RICHMOND, Va. (WFXR) — Virginia is home to a creature that can live for more than 100 years in the wild, the eastern box turtle, but the Virginia Department of Wildlife Resources (DWR) thinks box turtle numbers may be declining.
Now, there is an effort underway to get a better count of the turtles to save them, and to help them thrive. The DWR and the Virginia Herpetological Society have launched the Eastern Box Turtle Census Project.
Eastern box turtles are found in nearly every Virginia county. Unlike most other turtles, eastern box turtles are not aquatic. They live primarily on land in wooded areas or areas with plant cover.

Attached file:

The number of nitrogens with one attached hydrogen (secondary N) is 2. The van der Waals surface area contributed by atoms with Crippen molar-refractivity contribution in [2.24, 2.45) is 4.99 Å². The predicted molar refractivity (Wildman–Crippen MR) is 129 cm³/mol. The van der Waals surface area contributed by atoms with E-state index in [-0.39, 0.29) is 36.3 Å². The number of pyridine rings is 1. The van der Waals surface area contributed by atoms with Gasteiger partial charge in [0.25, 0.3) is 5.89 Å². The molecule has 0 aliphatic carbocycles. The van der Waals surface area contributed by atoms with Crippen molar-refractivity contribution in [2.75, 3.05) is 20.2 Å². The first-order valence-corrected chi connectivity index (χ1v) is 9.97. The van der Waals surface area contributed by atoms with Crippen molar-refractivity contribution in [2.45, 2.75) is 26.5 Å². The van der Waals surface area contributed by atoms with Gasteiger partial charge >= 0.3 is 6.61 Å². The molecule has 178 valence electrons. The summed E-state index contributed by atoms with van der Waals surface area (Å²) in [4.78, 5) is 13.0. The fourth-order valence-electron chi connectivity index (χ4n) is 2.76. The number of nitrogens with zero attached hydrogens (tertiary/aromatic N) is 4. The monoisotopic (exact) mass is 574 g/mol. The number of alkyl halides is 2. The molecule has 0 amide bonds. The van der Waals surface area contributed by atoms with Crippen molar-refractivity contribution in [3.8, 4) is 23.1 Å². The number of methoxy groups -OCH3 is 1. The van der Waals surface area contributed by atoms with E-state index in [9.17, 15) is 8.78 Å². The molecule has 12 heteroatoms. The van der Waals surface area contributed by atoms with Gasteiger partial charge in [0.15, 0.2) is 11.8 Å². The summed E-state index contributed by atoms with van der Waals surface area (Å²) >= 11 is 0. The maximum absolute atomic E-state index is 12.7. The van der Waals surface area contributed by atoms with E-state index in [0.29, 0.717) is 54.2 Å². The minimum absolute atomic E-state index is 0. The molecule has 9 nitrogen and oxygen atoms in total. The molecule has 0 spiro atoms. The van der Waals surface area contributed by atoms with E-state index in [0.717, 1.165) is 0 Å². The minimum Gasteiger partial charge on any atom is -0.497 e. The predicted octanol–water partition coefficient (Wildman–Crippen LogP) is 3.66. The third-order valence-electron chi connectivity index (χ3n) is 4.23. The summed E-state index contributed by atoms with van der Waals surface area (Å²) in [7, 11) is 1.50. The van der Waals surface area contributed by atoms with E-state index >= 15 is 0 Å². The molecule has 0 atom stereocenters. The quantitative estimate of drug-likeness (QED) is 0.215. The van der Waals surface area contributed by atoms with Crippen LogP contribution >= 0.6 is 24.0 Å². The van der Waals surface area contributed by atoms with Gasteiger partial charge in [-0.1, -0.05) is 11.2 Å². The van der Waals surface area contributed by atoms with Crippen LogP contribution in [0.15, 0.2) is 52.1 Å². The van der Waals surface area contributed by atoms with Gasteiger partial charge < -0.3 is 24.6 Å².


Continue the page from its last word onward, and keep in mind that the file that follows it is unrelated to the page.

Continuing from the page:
The census project will help DWR monitor eastern box turtles to monitor populations, create distribution maps, and determine strategies to help the species thrive.
You can recognize eastern box turtles by their distinctive high-domed shell with yellow or orange blotches. They are small creatures, measuring only about six inches long.
Humans present threats in various ways. Many turtles are hit by vehicles as they try to cross roads from one patch of forest to another.
Pesticides and environmental threats are also having an impact on eastern box turtle numbers.
Because eastern box turtles can not move very quickly, they are easy for people to capture and take home as pets. However, wildlife experts warn once eastern box turtles are placed in captivity for an extended period, they lose their ability to survive in the wild.
You can take part in the Eastern Box Turtle Census Project by using an online form at the VHS website.
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